The auto-play video has become ubiquitous on social media sites since Facebook introduced the concept to mobile in 2013.
Before the launch of auto-play videos, industry experts questioned whether the ads would have any value. Wouldn't the automatic starting of a video seem spammy and annoying? Wouldn't there be user backlash?
Fast forward two years and Facebook is seeing a staggering four billion video views a day. Video and mobile have driven the social giant to blow past analysts’ earnings predictions in 2014. The future is bright for auto-play videos. In fact, Twitter, Tumblr, and Yahoo have all introduced or plan to introduce their own auto-play videos in the coming months.
Despite the rosy outlook, there is still concern about whether auto-play videos are being heard, as the default for most auto-play videos is mute.
For advertisers that are used to working with mediums like television and YouTube, soundless videos present a whole new set of challenges. The good news is some studies have found that brand lift occurs in as little as one second – meaning the sound may not be as important as initially thought.
For some brands, that has meant trying to capture viewers’ attention right off the bat so that they will be compelled to watch more. For others, it’s meant finding ways to make videos grabbing without the use of sound at all. Here are some brands that have come up with creative workarounds to the silence:
Credit card and finance firm Capital One took the approach of grabbing attention in the first few seconds for a recent video ad. Actress Jennifer Garner comes into view immediately – next to a Capital One credit card logo in the corner for immediate brand recognition – and appears to tap on the glass. Garner’s tapping on the glass brings up a volume icon meant to encourage viewers to turn the sound on.
The whole spot is just 16 seconds long so even the shiftiest of viewers could be compelled to stick around for the end of Garner’s sentences. Just the tap of the glass can be the difference between a stop or a continued scrolling through a newsfeed.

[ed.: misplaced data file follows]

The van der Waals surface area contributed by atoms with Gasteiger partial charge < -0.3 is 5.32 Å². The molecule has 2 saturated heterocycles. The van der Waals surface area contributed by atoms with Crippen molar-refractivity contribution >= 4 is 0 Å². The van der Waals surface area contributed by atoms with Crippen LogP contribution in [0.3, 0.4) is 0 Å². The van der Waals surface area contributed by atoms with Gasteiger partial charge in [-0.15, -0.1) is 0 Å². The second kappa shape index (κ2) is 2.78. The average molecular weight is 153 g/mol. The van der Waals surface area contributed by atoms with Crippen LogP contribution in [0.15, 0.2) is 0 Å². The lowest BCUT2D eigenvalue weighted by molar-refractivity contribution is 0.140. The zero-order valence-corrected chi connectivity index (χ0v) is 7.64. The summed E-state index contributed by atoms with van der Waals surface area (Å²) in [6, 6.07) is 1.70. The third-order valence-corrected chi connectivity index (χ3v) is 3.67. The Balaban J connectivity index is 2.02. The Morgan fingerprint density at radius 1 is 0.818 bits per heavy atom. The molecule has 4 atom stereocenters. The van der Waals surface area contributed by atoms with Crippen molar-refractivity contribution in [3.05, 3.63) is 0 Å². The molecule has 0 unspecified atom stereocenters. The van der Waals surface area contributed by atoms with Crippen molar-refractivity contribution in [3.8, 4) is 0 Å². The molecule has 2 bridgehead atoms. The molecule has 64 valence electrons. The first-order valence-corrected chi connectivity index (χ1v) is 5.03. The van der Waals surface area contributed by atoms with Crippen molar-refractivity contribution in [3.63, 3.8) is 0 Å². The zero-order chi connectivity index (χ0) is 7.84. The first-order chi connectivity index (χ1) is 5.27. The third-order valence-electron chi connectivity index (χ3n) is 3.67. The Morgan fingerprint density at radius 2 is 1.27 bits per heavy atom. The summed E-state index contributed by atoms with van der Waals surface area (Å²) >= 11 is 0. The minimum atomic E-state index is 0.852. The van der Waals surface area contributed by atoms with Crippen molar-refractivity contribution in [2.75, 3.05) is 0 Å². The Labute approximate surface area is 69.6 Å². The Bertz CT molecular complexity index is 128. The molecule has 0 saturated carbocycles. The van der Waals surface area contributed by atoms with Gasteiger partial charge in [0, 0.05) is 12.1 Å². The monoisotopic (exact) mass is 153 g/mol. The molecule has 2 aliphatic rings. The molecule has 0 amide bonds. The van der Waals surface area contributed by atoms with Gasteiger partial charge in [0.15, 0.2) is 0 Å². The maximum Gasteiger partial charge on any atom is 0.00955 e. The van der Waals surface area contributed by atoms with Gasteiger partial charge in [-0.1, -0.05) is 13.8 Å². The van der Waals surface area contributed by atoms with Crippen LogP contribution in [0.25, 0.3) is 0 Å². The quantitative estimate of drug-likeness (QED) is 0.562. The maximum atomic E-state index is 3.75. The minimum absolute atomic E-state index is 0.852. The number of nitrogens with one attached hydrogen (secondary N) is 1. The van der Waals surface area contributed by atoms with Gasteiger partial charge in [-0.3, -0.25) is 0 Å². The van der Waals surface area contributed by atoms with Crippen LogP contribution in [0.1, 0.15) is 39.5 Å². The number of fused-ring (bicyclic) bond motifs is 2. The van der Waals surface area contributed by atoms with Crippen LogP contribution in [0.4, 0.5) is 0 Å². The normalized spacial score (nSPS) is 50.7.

Discount travel site Hotels.com approached the muted video problem in a way that both highlighted the brand’s creativity and spoke to an underserved audience in video. In a recent video ad on Facebook called “The Interpreter,” Hotels.com utilized both subtitles and an American Sign Language (ASL) interpreter. The spot is promoting the travel-booking site’s mobile app. If the sound is turned on viewers can hear the man’s voice, but it’s not critical to get the message as an interpreter is also seen delivering the message through sign language.
For viewers that can understand ASL, the interpreter throws in a special message, instructing them to type “Gift Me” into the comments to receive a free gift card from the brand.
In a separate spot, “Piano,” the same male spokesperson from “The Interpreter” ad appears again. This spot might be a rare instance when leaving the sound off is actually an advantage. The actor appears to be playing the piano and without sound it looks like he is doing it beautifully. Soon viewers find out through the subtitles -- or by turning the sound on -- that he is just pounding on the keys randomly.
Ben & Jerry’s
One of ice cream maker Ben & Jerry’s latest campaigns zeroes in on climate change. The brand developed a new flavor of ice cream, “Save Our Swirled,” to help raise awareness about the issue in a joint-effort with activist group Avaaz.
Then, in a Facebook post, Ben & Jerry’s used a soundless video ad to drive the point home. The spot displays a slowing melting ice cube – presumably meant to mimic melting icebergs – that reveals the new flavor, accompanied by a message about the climate change campaign. The idea is simple, to the point, and shows sound isn’t always necessary for a slow reveal video.